Are your investments boring? Do ETFs that track major indexes put you to sleep? Have regular old commodity holdings made you question your purpose in life? Maybe it's time to spice up your portfolio. We went looking for the most unique ETFs we could find—investments you'd find hitchhiking on the side of the road at 2 a.m. wearing a Viking helmet and a tutu.
Should you give them a ride? We asked Morningstar fund analyst Robert Goldsborough, S&P Capital IQ director of ETF and mutual fund research Todd Rosenbluth, and ETF.com ETF analyst Spencer Bogart to find out.
Market Vectors Uranium + Nuclear Energy ETF (NLR) tracks an index of nuclear energy companies. It charges 60 basis points in fees.
"NLR has been around for a while," Goldsborough said. "It used to be called Market Vectors Nuclear Energy ETF but then added 'uranium' after Global X launched a uranium ETF that gathered some decent assets for a time. Uranium is a volatile market, though." He noted that the fund has traded since August of 2007 but only has $70 million in assets.
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Bogart noted that the fund is more invested in coal and oil than nuclear energy, despite its name and description. Its biggest holdings—Duke Energy, NextEra Energy and Southern Company—each have only about 15 percent of their business in nuclear energy and much more in coal and oil. "It's like calling Facebook a gaming company because they bought Oculus VR," he said.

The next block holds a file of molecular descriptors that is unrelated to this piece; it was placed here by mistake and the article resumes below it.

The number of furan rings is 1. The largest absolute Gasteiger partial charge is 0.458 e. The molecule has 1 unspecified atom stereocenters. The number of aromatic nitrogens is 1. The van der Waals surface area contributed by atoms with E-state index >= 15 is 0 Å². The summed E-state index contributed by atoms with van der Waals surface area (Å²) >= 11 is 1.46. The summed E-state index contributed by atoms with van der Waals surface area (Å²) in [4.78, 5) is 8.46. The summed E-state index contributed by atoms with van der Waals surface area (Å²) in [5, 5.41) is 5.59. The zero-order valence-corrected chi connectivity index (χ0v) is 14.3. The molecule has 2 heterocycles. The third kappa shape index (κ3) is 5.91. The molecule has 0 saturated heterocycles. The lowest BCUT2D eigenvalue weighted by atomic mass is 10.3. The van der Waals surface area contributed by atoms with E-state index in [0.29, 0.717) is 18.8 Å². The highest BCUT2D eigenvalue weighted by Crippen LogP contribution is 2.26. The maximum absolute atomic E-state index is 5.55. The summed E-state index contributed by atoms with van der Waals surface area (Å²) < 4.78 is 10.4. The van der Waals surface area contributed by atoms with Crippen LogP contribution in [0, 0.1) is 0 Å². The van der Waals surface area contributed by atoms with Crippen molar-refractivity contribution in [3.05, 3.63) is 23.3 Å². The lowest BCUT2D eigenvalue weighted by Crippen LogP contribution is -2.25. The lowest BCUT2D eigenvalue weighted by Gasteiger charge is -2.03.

"It's a utility ETF with a little industrial exposure, but most people would not combine utilities with industrials," Rosenbluth said.
PowerShares NYSE Century Portfolio (NYCC) tracks an index of companies incorporated in the U.S. for at least 100 years. It has attracted $3.9 million since launching in January and charges 50 basis points in fees. The fund holds almost 400 stocks, including Alcoa, Williams Companies and (somewhat surprisingly) Foot Locker.
"I can't think of a rationale for this, even if stability is what you're after," Bogart said. He noted that the fund includes holdings in companies that are far newer than 100 years, so long as they've acquired an older organization, and that old companies that have recently declared bankruptcy (such as General Motors and CIT Group) are included, as well.
"It's a unique portfolio in that what's missing is as significant as what's there," said Rosenbluth. He noted that two of the smallest sectors in the S&P 500—materials and utilities—make up 21 percent of NYCC's holdings, while technology and health-care exposure is very light. He also noted that the fund's 50 basis point fees seem high for a passive portfolio with low turnover.
"It's an interesting idea, but it's not clear if the marketplace is clamoring for [it]," Goldsborough said.
Invesco, which issues the PowerShares line, declined to respond to the analysts' comments.
The Winklevoss Bitcoin Trust (COIN) will launch later this year if it clears regulatory hurdles. Modeled after the decade-old 30-billion-plus SPDR Gold Trust (GLD), this ETF would make the cryptocurrency much easier to buy.